Anujan wrote:In short, is Jinnah "secular". I would think so. In his personal behavior and habits he showed no religiosity at all. Was he a hypocrite who exploited religious sentiments for power grab? Absolutely. Does that mean be was somehow "pro minority" not at all. Was he pro oligarchy? Totally. Essentially an oligarch who appeased religion for power grab and ended f'ing up the whole region. Hence the contradiction in all his speeches and actions and Pakistanis to this day wonder "What did the Quaid want?" -- whatever helped him with power grab.
Was "Allama" Iqbal secular? If personal habits and indulgences are the yardstick, then a case could be made that 1Ball was also secular. He indulged in liaisons and even orgies at times. Loved his wine, women and song. But all was woven into his "mystic" Sufi-gari. The "bold" and tempestuous assertion of one's "will" at the cost of another's is central to Iqbal's Islamism, which tries to marry a misunderstanding of Nietzsche's Ubermensch with Bhartrihari's ethics. The Superman must be bold and willful and contemptuous of those people who worship weakness (of which Gandhi must have been a symbol to their superficial minds). He must have a will to power. Thus, many very fashionable poets and writers who are Islamic icons in the subcontinent were not very halaal in their personal habits. That includes Ghalib and many others. In the Islamic mindset, the poets and the faqihs are sometimes at loggerheads, but the two streams join in certain individuals. In this romanticization, Jinnah, Iqbal, etc were such individuals. There are some high profile Companions of the Prophet who were also like that - not following any rules. BUT...they absolved themselves from rules by either making the ultimate sacrifice in jihad, or by being ace fighters or consultants and playing a decisive role in inflicting defeat on the kaafir. Clearly, Jinnah and Iqbal did this for many, or so they believe.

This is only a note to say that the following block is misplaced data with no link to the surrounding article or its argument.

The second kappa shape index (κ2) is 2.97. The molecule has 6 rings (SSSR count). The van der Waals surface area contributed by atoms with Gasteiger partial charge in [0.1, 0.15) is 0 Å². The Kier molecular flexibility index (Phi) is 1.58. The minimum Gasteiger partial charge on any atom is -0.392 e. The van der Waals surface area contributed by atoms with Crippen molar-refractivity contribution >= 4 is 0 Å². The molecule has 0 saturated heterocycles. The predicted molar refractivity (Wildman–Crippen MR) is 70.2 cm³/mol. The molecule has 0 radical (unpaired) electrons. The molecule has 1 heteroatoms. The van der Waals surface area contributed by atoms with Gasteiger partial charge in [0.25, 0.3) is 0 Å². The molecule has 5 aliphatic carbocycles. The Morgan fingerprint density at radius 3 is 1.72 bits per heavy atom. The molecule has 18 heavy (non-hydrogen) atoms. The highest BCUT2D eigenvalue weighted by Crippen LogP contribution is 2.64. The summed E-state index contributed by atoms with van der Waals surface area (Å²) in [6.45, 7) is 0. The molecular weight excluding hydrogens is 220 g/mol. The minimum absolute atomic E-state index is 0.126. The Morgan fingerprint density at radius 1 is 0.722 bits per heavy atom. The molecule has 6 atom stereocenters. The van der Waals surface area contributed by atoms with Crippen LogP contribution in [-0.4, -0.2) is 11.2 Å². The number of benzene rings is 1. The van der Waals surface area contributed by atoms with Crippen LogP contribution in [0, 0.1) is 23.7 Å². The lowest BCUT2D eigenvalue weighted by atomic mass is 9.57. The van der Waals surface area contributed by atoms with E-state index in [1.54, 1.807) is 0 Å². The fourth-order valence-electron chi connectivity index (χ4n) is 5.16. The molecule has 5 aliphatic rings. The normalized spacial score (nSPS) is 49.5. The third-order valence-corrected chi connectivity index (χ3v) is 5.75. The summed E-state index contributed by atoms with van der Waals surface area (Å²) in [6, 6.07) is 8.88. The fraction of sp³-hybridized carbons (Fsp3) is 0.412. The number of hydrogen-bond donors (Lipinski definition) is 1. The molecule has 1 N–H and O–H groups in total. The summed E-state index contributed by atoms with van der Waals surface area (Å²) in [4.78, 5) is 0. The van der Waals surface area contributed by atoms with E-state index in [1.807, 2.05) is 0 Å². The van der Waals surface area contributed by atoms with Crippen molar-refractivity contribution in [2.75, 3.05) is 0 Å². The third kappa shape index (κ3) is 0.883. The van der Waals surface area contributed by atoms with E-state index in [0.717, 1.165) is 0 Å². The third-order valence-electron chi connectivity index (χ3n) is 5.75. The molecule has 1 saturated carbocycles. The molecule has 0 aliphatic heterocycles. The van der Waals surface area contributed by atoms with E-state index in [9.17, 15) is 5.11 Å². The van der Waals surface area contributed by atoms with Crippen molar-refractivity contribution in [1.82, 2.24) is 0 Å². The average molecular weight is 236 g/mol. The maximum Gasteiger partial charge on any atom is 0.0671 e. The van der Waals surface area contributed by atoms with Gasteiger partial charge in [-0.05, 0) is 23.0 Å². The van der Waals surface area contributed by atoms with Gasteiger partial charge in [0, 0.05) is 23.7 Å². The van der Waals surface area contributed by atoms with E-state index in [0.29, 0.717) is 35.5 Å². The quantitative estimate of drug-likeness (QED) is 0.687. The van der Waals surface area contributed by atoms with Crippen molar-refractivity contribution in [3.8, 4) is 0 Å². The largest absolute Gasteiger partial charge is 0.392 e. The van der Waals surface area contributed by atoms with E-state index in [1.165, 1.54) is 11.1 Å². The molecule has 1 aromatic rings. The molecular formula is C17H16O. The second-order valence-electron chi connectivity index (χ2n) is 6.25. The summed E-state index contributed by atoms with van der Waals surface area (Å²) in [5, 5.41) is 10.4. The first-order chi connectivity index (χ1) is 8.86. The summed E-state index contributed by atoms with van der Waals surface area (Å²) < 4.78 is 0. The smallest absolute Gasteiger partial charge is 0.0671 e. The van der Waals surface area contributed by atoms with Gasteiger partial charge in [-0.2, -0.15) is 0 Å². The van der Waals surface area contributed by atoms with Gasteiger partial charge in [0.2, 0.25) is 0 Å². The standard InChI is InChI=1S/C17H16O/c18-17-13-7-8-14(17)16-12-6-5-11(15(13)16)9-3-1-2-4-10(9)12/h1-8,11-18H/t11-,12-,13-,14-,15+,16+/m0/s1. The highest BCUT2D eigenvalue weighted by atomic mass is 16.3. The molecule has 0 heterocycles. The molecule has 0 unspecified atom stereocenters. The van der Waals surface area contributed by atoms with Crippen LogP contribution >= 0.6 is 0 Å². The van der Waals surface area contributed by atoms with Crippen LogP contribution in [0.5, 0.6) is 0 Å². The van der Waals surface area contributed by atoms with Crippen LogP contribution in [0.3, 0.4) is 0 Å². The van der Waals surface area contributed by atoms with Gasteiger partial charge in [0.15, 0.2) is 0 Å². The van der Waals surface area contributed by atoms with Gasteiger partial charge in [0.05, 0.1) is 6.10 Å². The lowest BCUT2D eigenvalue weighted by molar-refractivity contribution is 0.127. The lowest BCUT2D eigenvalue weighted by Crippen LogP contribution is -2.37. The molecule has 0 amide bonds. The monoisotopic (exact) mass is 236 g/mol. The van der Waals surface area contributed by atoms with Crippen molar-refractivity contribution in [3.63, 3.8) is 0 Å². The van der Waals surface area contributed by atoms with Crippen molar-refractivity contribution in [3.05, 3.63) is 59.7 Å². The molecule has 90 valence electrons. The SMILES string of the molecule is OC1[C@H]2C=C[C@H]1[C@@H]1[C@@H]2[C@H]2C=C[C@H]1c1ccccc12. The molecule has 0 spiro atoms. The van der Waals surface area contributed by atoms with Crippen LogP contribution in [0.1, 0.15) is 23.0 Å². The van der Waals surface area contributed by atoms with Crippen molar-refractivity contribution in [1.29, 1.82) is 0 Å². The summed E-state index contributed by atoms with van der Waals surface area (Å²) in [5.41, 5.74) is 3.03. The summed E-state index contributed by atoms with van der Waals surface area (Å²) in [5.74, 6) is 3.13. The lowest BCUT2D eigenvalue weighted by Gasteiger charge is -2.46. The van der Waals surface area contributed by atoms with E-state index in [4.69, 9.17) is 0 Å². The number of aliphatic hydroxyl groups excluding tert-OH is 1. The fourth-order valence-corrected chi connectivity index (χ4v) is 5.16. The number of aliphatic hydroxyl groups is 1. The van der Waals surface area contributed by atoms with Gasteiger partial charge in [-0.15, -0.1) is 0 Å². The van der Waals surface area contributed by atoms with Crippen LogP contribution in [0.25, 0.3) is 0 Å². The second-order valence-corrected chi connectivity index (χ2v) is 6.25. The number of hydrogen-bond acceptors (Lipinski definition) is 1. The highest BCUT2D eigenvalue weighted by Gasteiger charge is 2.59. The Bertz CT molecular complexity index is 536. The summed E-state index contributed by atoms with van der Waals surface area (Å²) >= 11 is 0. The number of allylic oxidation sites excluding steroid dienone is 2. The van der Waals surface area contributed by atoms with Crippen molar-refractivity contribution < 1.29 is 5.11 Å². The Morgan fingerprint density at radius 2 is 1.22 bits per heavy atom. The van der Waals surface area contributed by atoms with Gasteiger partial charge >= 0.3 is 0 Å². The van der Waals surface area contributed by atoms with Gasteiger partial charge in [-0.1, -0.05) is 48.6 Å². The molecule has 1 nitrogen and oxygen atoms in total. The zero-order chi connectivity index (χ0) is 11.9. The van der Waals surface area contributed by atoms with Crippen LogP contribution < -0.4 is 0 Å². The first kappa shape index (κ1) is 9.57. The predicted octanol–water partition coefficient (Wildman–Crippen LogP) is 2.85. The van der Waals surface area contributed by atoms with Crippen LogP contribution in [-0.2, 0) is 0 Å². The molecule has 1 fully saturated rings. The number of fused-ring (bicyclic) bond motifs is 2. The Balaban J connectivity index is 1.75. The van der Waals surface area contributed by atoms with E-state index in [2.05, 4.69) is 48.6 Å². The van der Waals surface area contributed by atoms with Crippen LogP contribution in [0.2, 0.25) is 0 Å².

Jinnah may not have been overtly religious, but there was definitely some sense of superiority vis a vis Hindus. That in itself is enough to be Islamic. I have noticed a trans-generational evolution among Indians who convert to Islam or Christianity:
1. First generation convert is usually on fire, very motivated to preach, and very humbly grateful for being saved from his previous Hindu identity. Still retains a sense of community with Hindu jaatwallahs. But critical of their philosophies, etc.
2. Second generation convert has hand-me-down conviction and pride in separate identity. Fanatic about ritual observance and community duty. Very allergic to philosophies or practices of Hindus or others. Climbs the social ladder aggressively. Considers himself part of a trans-national chosen group at the cutting edge of God's plan for humankind.
3. Third generation - higher educated than #1 or #2. Has contempt for the "superstitious" part of his family's faith. BUT...retains a sense of superiority over Hindoos...considers his family's choice to convert correct, and a step in the right evolutionary direction. Considers himself a finished product of sorts. Considers himself capable of cherrypicking the good from everywhere, including from some parts of Hinduism.
Jinnah and Iqbal were like #3.